The Rise of Theological Liberalism and the Decline of American Methodism by James V. Heidinger. Seedbed, 2017. Available HERE.
I’ve only been in the United Methodist Church about 6 years, and if you’d told me years ago that I’d one day be in a mainline church – I likely would have cried that I would become a liberal and lose my faith. Yet, here I am, and I am most definitely not a liberal and quite evangelical still. While the UMC is, as a whole, liberal (at least institutionally) there are individual congregations that are evangelical. As I’ve experienced personally, and as this book points out: there is a great gulf between liberal clergy and more orthodox, traditional pastors (yes, the later exist!) -and- between seminary classrooms and the laity in the pews. Indeed, I encounter traditional evangelical folks as well as very liberal folks that qualify as heretics. It is more disconcerting to me that the UMC tolerates outright heresy (for example aberrant views about Christ), than its failure to enforce the BOD (Book of Discipline) sexuality standards – although the later is very concerning to me too.
This book is more academic but accessible to the interested lay person. Concepts are explained and history is reviewed so that you can follow along, understanding the arguments. The main content of the book is 203 pages, but with an additional 80 pages of appendices, notes, etc. My only criticism of the book is that it lacked end of chapter summaries. It is not that the chapters end abruptly, but some books have helpful summaries at the end of each chapter that can help the reader confirm that they grasped the key points intended by the author.
One could easily think that the decline of the mainline denominations happened only in the last 50 years, but the seeds go back to the late 1800’s and early 1900’s to the emergence of theological liberalism and the social gospel. Much of the book delves into this history because of its profound importance – it laid the groundwork for what would happen over the next 100 years.
Also, things have just repeated ad nauseam since that time! At times I wanted to hurl the book across the room (really!) – NOT because I was upset at the author – but I was disgusted that some of the same things have just kept happening. Things that have disturbed me over my last 6 years in the UMC, were happening throughout the entire 20th century! For example: bishops refusing to take a stand for doctrinal truth, renewal movements ignored, petitions at general conferences not given consideration, standards not enforced, etc.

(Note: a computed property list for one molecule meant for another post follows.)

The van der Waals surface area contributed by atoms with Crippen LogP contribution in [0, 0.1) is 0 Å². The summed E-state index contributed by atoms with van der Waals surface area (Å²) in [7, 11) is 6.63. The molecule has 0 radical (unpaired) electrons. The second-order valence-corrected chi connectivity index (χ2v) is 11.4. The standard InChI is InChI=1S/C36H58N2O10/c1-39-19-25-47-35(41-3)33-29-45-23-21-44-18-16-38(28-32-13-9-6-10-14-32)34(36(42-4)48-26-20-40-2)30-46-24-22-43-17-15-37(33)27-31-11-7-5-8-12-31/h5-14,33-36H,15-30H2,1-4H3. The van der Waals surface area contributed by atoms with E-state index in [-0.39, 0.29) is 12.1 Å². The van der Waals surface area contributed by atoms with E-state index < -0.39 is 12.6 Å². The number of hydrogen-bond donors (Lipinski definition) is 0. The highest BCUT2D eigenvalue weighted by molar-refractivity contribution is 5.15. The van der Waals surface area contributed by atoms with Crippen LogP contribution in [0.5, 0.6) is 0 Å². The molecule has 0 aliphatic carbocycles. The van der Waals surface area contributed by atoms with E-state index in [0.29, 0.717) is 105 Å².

On the positive side, it is heartening to know that many have tried to address the problems, and shift the direction of the church back to both the orthodox, historic Christian faith as well as to its Wesleyan roots. Chapter 9 shares that there is more of an evangelical presence than is normally thought. While the “upper currents” (theologians, bishops, seminary professors, denominational staff, etc) may be theologically liberal, the “great deep” (folks in the pew and some pastors) maintain a largely evangelical, traditional faith.
The opening chapters of the book are perhaps more broad, sharing some details/history of what has happened, while later chapters go deeper. For example, if talk of theological liberalism and the social gospel were a bit fuzzy to you, chapter 6 is entitled “Just what was theological liberalism?” and chapter 7 is entitled “Methodism and the social gospel.” In other words, as you read the book, if some things are not initially clear to you – they should become clearer as the book progresses.
To share some examples from the book, chapter 5 highlights the diminished place for doctrine and creeds. In 1904 and 1905 there were two heresy trials for professors. The charges against one professor (Bowne) included denying the atonement, the Trinity, and the existence of miracles. Bowne was completely vindicated by a unanimous vote! A reflection on this stated:
“If Bowne could not be convicted of denying the doctrines of the church, then no one could be convicted. After Bowne, there was nothing that could be taught or denied by seminary professors that would make them unacceptable as teachers in Methodist seminaries. Heresy trials would cease to exist not because of an absence of heresy, but because of the lack of will to take doctrine seriously.” (page 55, bold added)
Doctrine was trivialized in the Methodist church, and many of those graduating from Methodist seminaries became clergy that were nothing more than “agnostic social workers” – as one spot in the book describes it. Sick seminaries lead to sick churches. Indeed, only about 5,000 of 30,000 congregations in the UMC today are considered highly vital. The saving power of Christ was denied. Essential truths that make Christianity to be Christianity were stripped away, leaving in its place a religion that is in a different category altogether.
Various parts of the book emphasize that doctrine matters, and the final chapter is entitled: “Getting the gospel right.” Yet the institutional leadership of the UMC still won’t acknowledge the problem. They will not ask the hard question: Are we getting the gospel right? From 2009-2012 there was a major UMC assessment about the decline of the church. And the church inexplicably chose not to consider that matters of doctrine and theology as possible factors in recovering the church’s vitality! As I said, the same problem repeating over and over again for the last 100 years!!!
Alas, this is a bit of a discouraging and frustrating book BUT it needs to be read by more people! The book does offer hope, as there IS hope in the gospel! But avoiding the hard truths of what happened in the past (and keeps happening today), will not make the problems go away.
⇒ If you appreciated this review, please share it! Click below. Thanks!
To subscribe to the blog, see the right hand column.